Wapiti / Elk / Fiordland Deer
cervus canadensis nelsoni
Wapiti are the largest round-horned deer in the world and are closely related to red deer.
Bulls have a shoulder height of up to 1,500 mm and weigh 300–450 kg; Cows grow up to 1,300 mm and 200–270 kg
The winter coat is yellowish to brownish grey, the underside blackish, and the head, neck and legs are dark chestnut brown. The rump patch is large, uniformly cream-coloured and bordered with dark brown (this is a key difference from red deer). In summer the body coat is more tawny, reddish or light bay, with dark legs.
Similar to red deer but larger and heavier (over 1.3 metres and 18 kg) and usually paler in colour. Antlers are only carried by bulls and are grown and cast annually. They reach maximum size at about 7 years old.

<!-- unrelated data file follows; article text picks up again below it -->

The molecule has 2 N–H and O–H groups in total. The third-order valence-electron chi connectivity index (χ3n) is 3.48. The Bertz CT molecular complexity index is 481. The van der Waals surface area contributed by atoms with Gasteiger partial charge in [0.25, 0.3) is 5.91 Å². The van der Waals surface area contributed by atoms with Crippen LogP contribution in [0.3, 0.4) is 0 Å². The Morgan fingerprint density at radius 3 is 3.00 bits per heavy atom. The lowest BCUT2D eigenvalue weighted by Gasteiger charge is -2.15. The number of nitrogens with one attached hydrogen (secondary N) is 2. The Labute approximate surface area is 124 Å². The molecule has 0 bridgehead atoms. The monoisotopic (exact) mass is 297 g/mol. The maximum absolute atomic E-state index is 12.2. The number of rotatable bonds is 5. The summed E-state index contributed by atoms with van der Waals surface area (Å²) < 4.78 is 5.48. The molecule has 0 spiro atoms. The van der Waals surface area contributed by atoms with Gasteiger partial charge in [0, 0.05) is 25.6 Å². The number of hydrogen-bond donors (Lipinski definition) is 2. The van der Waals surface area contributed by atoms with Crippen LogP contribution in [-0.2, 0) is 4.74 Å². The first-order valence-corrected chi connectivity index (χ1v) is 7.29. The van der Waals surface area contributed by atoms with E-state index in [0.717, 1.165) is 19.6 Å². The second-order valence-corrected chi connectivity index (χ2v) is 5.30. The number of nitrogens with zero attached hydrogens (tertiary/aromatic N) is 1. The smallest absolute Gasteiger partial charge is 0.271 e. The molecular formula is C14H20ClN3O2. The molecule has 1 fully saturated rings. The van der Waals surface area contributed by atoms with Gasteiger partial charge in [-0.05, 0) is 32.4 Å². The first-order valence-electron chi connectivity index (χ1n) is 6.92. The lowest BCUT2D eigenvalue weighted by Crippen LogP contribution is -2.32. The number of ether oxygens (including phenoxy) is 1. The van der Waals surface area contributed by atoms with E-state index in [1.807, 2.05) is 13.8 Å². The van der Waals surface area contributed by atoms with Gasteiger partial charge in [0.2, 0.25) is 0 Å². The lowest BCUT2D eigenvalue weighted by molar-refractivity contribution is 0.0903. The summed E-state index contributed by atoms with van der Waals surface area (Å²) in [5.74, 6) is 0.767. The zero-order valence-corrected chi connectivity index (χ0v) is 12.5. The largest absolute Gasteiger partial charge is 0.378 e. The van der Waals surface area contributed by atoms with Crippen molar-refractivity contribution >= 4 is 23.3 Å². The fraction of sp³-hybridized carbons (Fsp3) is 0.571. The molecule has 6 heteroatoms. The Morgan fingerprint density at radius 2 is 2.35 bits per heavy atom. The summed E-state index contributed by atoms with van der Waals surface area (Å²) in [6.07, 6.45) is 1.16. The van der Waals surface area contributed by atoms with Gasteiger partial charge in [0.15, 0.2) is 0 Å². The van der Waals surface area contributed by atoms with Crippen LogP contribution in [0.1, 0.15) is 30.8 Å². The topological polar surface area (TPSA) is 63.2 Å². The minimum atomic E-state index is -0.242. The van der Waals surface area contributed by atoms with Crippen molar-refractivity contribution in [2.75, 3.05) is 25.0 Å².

Rifle and calibre
Because wapiti are large deer, and often shot at long range, hunters should use a flat-trajectory calibre that has a high striking energy at 300 metres. The .308 is a minimum, with high-powered calibres such as the .300WSM very popular.
474 6/8 DS taken by Edger Nitz at Glaisnock Valley, Fiordland in 1933. This trophy is on display at the Hunting Museum.
Record Book Qualification
380 Douglas Score.
Every year the Fiordland Wapiti Foundation offers a wilderness wapiti bugle ballot.